The U.S. Supreme Court, on January 10, 2014, agreed to hear Pom’s argument that Coke’s fruit beverage labels (such as the one at right) are misleading. The excellent FDA Law Blog has good coverage of the controversy here. Coke’s Minute Maid product only has a tiny amount of pomegranate juice — less than 0.5% — and so Pom (rather than the government) argues that this is misleading especially inasmuch as the labels show pictures of pomegranates.
Pom’s superfamous lawyer argued:
This is a classic false advertising case. Pom and Coca-Cola compete directly in the market for pomegranate juices. Pom sells juices that—as purchasers would naturally expect—overwhelmingly contain actual pomegranate juice, which is sought by healthconscious consumers. Pom’s products include a pomegranate-blueberry juice. Coca-Cola sells and aggressively markets its competing “POMEGRANATE BLUEBERRY” juice, which it colors a deep purple and sells with a label containing a large image of each fruit. … Coca-Cola’s misleading label causes consumers to believe that the juice actually contains significant amounts of those fruits when in fact it contains only trivial amounts: 0.3% pomegranate juice and 0.2% blueberry juice. … Pom introduced survey evidence showing that consumers are in fact seriously misled.
Pom also quotes a key part of the government’s brief: “Further, the ‘FDA does not approve juice labels, and its failure to initiate an enforcement action cannot be construed as such an approval.'” Other juicy tidbits courtesy of Pom include: FDA and the FDC Act “sets a ‘floor’—not a ceiling—on federal regulation of labels.” Pom explains the sweeping importance of this case, and why it is so ripe for review:
Even if it were limited to food products, the ruling below grants tens of thousands of food and juice producers sweeping immunity with respect to countless products from liability under the Lanham Act for even knowingly misleading consumers. … The government recognizes that the court’s “deference to FDA’s available but unexercised authority would arguably preclude a Lanham Act challenge to the label of any food,” including “the many foods that FDA’s regulations do not specifically address at all.” … As the GAO has confirmed, the FDA “generally does not address misleading food labeling because it lacks the resources to conduct the substantive, empirical research on consumer perceptions.'”
By contrast, Coke not surprisingly argues “the FDA has adequate resources to regulate the content of food and juice labels.” Coke further argues:
whether a multi-fruit juice name or label is deceptive is not only within the FDA’s expertise, but is a topic that the FDA has already addressed in detailed and specific regulations. … As the United States correctly observes, the regulation “reflect[s] the agency’s balance of competing considerations in a specific setting that could easily be upset by the intrusion of a general private remedy such as that provided under Section 43(a) of the Lanham Act.”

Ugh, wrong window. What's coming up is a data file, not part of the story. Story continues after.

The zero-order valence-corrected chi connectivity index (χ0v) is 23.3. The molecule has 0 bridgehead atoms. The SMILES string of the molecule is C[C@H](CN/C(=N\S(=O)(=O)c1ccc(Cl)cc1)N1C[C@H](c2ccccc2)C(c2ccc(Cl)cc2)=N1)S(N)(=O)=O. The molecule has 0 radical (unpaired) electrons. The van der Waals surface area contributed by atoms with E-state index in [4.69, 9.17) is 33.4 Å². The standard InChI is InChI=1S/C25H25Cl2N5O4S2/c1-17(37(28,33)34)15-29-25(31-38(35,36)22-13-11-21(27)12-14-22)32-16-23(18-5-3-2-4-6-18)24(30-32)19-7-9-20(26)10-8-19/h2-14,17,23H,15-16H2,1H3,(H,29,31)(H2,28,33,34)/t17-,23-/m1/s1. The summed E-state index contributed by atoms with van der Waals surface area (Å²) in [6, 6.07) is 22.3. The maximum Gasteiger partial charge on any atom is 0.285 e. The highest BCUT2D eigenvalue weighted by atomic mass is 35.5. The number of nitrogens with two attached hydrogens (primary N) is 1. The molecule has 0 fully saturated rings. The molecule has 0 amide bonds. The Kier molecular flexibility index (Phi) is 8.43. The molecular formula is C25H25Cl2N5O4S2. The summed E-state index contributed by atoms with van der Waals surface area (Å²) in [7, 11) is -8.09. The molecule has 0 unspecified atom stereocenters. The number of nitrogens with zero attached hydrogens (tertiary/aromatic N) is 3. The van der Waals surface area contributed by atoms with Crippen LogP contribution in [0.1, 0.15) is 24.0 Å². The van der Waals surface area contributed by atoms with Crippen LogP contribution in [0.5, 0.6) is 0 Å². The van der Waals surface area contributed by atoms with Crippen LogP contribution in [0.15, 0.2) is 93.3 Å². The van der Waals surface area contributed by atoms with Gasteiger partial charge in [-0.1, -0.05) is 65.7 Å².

Getting deep into the nitty gritty of the labels at issue and the rules, Coke proudly proclaims “Here, the letters ‘FLAVORED BLEND OF 5 JUICES’ comply with this specific regulation because, as is clear from the image …, they are more than one-half the height of the words ‘POMEGRANATE BLUEBERRY.'” Coke claims it is a big (“hyperbolic”) exaggeration to say FDA lacks sufficient resources to regulate food labels.
If Pom wins this battle, it will seem to be another sign that the government, step by step, as it gains powers in some areas, continues to relinquish power in other areas, to allow large segments of statutory and agency mandates to be effectively privatized (or libertarianized). For example, as here, Pom and other Coke competitors would become the reviewers of Coke’s labels every bit as much or more compared to what FDA might have done in the past. This case could have enormous implications far beyond FDA labels, and could extend all the way over to TTB labels, TTB formulas, excise taxes, TTB permits, to almost every area that alcohol beverage regulators have firmly controlled in the past. In other news, this case provides a wonderful forum for Pom to beat up on Coke, and remind everyone that Pom has more juice, up and down the U.S. court system, year after year (since at least 2008). I wonder how the cost of this lawsuit compares to or relates to an old-fashioned ad campaign in the paid media.
From our perspective, working with thousands of labels and hundreds of such questions (from the trivial to the weighty) on a yearly basis (as opposed to an appellate litigator or a judge dealing with this from time to time when it flares up big) it seems clear that such tricky questions will inevitably get “litigated.” The only question is whether they will get litigated in an agency proceeding (as has been common in the past), the media, amongst lawyers battling apart from a court or agency proceeding, or in the courts (as was fairly rare in the past). To the extent that Pom wins, we can expect a huge shift from the first to the last.